(AP Photo/Lindsey Wasson)

    Washington state Democrats say they're closer to knowing which voter initiatives will receive hearings in the Legislature.

    It's the first indication how Democrats will handle a suite of Republican-backed voter initiatives this year. The Legislature, where Democrats have a majority, has an option to take action on the initiatives, or send them to the voters to decide. The measures mainly aim to undo key policies passed by the Democrats in recent years.

    RELATED: The 6 voter initiatives likely heading to Washington ballots this fall, explained

    "We don't have the final decision on which ones or when, but there will be some hearings," said Senate Majority Leader Andy Billig (D-Spokane).

    House Speaker Laurie Jinkins (D-Tacoma) said four of the initiatives are still being analyzed. They would do things like roll back limits on police car chases, and make the state's new long-term health tax optional.

    "Those will be in the mix for us to consider more strongly whether or not we hear them," Jinkins said. "I don't know if we hear all four of them or some subset, but we're getting very close."

    But Billig and Jinkins say two initiatives will not get public hearings — one aiming to repeal the state's capital gains tax, and another that dismantles the cap-and-trade program that is at the core of the Climate Commitment Act.

    Republicans in the Legislature have pressed Democrats to immediately hold hearings on all six of the initiatives. But the majority has so far rejected those efforts. Democrats have pointed to inconsistent precedent on how lawmakers have handled initiatives in the past, and say they need to better understand the full impact of each of this year's proposals.

    RELATED: Republicans, Democrats, carbon, and you. Debating Washington's cap and trade

    Democrats say they'll only hear measures that could be enacted or include a proposed alternative. If the Legislature approves an alternative, it will appear on ballots next to the original initiative.

    Lawmakers have until March 7 to take action before the issues go to voters this fall.

    Continue reading »
  • Washington bottle deposit proposal fizzles out in Legislature

    Environment
    caption: Another proposal to create a bottle deposit program in Washington state fizzled out in the state House during the 2024 session.
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    Another proposal to create a bottle deposit program in Washington state fizzled out in the state House during the 2024 session.

    The latest attempt to create a bottle deposit program in Washington state was shattered on the House floor this week.

    State Rep. Monica Stonier (D-Vancouver) sponsored HB 2144, the bill that proposed the creation of a bottle deposit program in Washington state. She said that the bill went over well in committees, but she was unable to garner enough support in the House. She also says she is not ready to pour this idea down the drain just yet.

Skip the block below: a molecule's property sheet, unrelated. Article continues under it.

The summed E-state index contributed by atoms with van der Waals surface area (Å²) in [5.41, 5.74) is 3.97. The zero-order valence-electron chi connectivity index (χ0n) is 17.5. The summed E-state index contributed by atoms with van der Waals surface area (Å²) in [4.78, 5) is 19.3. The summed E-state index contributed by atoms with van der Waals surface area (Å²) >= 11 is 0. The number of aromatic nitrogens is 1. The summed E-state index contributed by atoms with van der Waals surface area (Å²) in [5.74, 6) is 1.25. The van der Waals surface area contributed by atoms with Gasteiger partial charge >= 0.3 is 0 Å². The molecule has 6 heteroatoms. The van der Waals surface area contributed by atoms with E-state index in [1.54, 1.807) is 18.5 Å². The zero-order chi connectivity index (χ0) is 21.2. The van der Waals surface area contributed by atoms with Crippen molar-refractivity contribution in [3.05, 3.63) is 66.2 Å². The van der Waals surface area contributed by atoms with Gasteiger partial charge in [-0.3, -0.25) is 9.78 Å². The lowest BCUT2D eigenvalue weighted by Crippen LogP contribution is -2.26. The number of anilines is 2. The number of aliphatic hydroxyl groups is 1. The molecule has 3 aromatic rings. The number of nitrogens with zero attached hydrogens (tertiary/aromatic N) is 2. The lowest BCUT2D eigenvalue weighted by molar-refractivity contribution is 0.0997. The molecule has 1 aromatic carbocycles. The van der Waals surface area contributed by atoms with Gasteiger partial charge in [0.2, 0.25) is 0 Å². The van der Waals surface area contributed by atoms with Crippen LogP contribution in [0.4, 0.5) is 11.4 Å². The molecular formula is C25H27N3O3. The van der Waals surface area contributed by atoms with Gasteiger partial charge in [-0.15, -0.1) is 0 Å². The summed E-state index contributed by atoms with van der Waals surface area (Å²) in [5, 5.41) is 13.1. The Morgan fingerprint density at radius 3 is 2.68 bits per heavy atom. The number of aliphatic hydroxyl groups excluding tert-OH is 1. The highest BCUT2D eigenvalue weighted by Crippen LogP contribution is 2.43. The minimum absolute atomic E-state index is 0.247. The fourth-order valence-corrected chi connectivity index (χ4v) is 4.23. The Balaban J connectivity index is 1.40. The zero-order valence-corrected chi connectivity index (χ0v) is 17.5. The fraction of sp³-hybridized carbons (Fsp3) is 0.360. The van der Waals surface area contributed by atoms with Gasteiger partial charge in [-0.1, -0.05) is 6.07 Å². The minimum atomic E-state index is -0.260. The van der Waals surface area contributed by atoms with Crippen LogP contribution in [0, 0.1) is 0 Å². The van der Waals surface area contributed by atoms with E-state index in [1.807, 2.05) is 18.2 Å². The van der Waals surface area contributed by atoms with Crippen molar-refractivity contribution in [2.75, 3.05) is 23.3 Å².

RELATED: Seattle gets $4M to create 'circular wood economy'

    "While the bill was successfully passed out of the Environment Policy Committee and the Finance Fiscal Committee, it failed to garner the support needed to pass off the House floor," Rep. Stonier said. "I have already begun work on a new version of the bill for next year and remain committed to find ways to get the votes needed to pass this bill that will improve our recycling system in the state for beverage containers."

    Under the proposal, a 10 cent deposit would be added on to the sale of beverage containers sold in Washington state (bottles and cans). To get that 10 cents back, a customer would have to return the container to a store. The ultimate goal of the bottle deposit bill was to increase recycling rates in Washington state.

    The system relied on beverage distributors — which largely supported the idea — to create the system. The Washington Food Industry Association, however, opposed the proposal.

    The 2024 bottle bill was also supported by the Evergreen Recycling Refund Coalition, a group of beverage manufacturers, distributors, recyclers, and recycling advocates.

    “The need for a more effective recycling policy is clear: Washington has the lowest beverage container recycling rate from British Columbia to California. The Recycling Refund bill gained a lot of momentum this session, and it is well-positioned for future consideration with the beverage industry ready to serve as an operational steward," the coalition said in a statement.

    This is not the first time Washington lawmakers have tried to create a bottle deposit program. In 2023, the House considered a similar proposal, which was part of the WRAP Act during that session. That too did not get enough support from lawmakers.

    RELATED: Where does it all go? The journey of San Juan recycling

    Continue reading »
  • Is Washington really 'The Evergreen State'? The question remains

    Government
    caption: A state road sign at the border welcoming drivers to Washington, "The Evergreen State."
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    A state road sign at the border welcoming drivers to Washington, "The Evergreen State."